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Olive oil can prevent fatal heart attacks and strokes
By Stephen Beech via SWNS
January 18, 2022

Clinicians should be counseling patients to replace certain fats, such as margarine and butter, with olive oil to improve their health.

olive oil in diet
Image: Chatham172/ Shutterstock

Plenty of olive oil in your diet can prevent a fatal heart attack or stroke, according to a new study.

Researchers found that those who consume more than seven grams - just over a tablespoon - of the oil per day were less likely to die from cardiovascular disease, cancer, dementia or respiratory illnesses.

The long-term study also showed that replacing about 10 grams per day of margarine, butter, mayonnaise and dairy fat with the equivalent amount of olive oil was associated with lower risk of mortality.

Study lead author Dr. Marta Guasch-Ferré, a senior research scientist at Harvard T.H. Chan School of Public Health in the US, said: “Our findings support current dietary recommendations to increase the intake of olive oil and other unsaturated vegetable oils.

“Clinicians should be counseling patients to replace certain fats, such as margarine and butter, with olive oil to improve their health.

"Our study helps make more specific recommendations that will be easier for patients to understand and hopefully implement into their diets.”

Researchers analyzed more than 92,000 men and women free of cardiovascular disease and cancer at the start of the study in 1990.

During 28 years of follow-up, diet was assessed by a questionnaire every four years. The questionnaire asked how often, on average, they consumed specific foods, types of fats and oils, as well as which brand or type of oils they used for cooking and added at the table in the previous year.

Olive oil consumption was calculated from the sum of three items in the questionnaire: olive oil used for salad dressings, olive oil added to food or bread, and olive oil used for baking and frying at home.

One tablespoon was equivalent to 13.5 grams of olive oil. The consumption of other vegetable oils was calculated based on the participants' reported oil brand and type of fat used for cooking at home.

Margarine and butter consumption was based on the reported frequency of stick, tub or soft margarine consumption, and the amount of margarine or butter added from baking and frying at home. Intakes of dairy and other fats and nutrients were also calculated.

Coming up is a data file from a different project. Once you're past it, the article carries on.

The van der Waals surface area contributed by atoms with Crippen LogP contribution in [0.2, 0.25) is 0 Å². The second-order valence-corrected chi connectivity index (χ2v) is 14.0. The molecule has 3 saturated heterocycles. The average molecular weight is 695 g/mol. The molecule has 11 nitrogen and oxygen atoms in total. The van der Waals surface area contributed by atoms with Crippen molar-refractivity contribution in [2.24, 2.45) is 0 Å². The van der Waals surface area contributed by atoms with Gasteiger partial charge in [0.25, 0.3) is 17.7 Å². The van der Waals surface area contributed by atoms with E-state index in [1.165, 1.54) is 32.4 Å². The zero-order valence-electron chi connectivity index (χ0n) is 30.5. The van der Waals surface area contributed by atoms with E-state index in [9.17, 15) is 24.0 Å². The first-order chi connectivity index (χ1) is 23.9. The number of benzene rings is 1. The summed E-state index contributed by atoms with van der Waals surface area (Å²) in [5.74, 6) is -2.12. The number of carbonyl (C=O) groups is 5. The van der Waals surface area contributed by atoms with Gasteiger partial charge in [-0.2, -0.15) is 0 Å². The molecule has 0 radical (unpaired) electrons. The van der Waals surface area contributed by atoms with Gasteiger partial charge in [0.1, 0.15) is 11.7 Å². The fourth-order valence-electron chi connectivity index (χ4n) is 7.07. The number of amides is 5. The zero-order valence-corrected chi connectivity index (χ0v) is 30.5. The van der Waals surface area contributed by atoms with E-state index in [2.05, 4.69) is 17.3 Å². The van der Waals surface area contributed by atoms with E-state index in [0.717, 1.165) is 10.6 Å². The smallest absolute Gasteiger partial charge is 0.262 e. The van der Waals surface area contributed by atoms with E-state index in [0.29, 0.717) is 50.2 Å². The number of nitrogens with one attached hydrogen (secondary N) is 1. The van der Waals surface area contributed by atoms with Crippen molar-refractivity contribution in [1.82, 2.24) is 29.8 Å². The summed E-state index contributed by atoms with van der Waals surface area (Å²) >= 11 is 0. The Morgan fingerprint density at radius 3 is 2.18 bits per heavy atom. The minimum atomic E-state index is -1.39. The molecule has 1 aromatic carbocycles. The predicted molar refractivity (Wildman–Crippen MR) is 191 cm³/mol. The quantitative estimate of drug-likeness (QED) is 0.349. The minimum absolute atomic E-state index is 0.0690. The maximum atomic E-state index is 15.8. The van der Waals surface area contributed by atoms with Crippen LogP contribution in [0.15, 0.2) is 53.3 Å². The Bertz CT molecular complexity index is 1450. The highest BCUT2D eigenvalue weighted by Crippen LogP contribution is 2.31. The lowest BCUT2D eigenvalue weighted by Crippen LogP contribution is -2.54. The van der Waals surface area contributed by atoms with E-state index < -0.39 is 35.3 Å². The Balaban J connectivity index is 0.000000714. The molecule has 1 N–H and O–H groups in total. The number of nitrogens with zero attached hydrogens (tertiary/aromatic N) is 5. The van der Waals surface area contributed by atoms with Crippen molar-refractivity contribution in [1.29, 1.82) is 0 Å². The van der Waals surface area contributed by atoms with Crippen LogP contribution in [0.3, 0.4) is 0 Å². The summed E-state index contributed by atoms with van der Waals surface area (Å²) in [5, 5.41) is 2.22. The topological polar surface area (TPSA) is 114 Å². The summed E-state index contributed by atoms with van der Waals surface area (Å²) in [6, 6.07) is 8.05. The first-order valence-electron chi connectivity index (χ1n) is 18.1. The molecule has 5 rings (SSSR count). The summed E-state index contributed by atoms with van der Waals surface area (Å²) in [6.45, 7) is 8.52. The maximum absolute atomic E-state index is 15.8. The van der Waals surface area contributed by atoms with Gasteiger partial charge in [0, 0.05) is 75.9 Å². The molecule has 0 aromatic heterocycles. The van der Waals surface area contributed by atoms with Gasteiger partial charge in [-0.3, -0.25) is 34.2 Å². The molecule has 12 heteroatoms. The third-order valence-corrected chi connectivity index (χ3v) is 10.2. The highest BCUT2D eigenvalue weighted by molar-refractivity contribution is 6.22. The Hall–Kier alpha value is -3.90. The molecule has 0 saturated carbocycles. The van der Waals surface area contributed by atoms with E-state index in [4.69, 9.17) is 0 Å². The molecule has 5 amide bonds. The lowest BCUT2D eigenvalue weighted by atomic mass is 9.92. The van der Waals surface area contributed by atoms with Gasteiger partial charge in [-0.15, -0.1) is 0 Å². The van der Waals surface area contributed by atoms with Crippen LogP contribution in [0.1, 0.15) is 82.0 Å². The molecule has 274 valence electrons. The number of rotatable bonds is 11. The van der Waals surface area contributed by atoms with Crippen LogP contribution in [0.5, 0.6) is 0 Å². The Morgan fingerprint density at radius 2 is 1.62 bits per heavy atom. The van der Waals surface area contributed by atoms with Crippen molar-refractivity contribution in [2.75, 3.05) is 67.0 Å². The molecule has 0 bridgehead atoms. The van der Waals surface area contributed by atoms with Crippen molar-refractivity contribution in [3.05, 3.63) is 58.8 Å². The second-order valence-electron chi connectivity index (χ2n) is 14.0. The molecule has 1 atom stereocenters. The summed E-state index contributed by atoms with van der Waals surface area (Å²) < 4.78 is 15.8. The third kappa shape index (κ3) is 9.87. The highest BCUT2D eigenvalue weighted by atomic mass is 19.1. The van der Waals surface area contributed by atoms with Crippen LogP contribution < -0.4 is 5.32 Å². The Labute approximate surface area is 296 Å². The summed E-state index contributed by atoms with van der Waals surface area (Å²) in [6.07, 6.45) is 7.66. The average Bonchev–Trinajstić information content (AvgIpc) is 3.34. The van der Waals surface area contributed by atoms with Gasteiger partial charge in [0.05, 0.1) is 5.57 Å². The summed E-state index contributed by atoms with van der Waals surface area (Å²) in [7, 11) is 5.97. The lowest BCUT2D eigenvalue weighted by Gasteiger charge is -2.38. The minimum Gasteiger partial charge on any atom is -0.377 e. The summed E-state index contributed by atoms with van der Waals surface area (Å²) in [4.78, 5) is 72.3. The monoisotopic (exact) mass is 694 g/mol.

The research team found olive oil consumption increased from 1.6 grams/day in 1990 to about four grams/day in 2010, while margarine consumption decreased from about 12 grams/day in 1990 to about four grams/day in 2010. The intake of other fats remained stable.

Olive oil consumption was banded into four categories ranging from never or less than once per month to seven grams (half a teaspoon) or more per day.

Participants with higher olive oil consumption were often more physically active, had Southern European or Mediterranean ancestry, were less likely to smoke and had a greater consumption of fruit and veg compared to those with lower olive oil consumption.

The average consumption of total olive oil in the highest category was about nine grams/day at the start of the study and included five percent of the participants.

When researchers compared those who rarely or never consumed olive oil, those in the highest consumption category had 19 percent lower risk of cardiovascular mortality, 17 percent lower risk of cancer mortality, 29 percent lower risk of neurodegenerative mortality and 18 percent lower risk of respiratory mortality.

The study also found substituting 10 grams/day of other fats - such as margarine, butter, mayonnaise and dairy fat - with olive oil was associated with eight to 34 percent lower risk of total and cause-specific mortality.

They found no significant associations when substituting olive oil for other vegetable oils.

Dr. Guasch-Ferré said: “It’s possible that higher olive oil consumption is a marker of an overall healthier diet and higher socio-economic status.

"However, even after adjusting for these and other social-economic status factors, our results remained largely the same.”

She added. “Our study cohort was predominantly a non-Hispanic white population of health professionals, which should minimize potentially confounding socio-economic factors, but may limit generalisability as this population may be more likely to lead a healthy lifestyle.”

The findings were published in the Journal of the American College of Cardiology.

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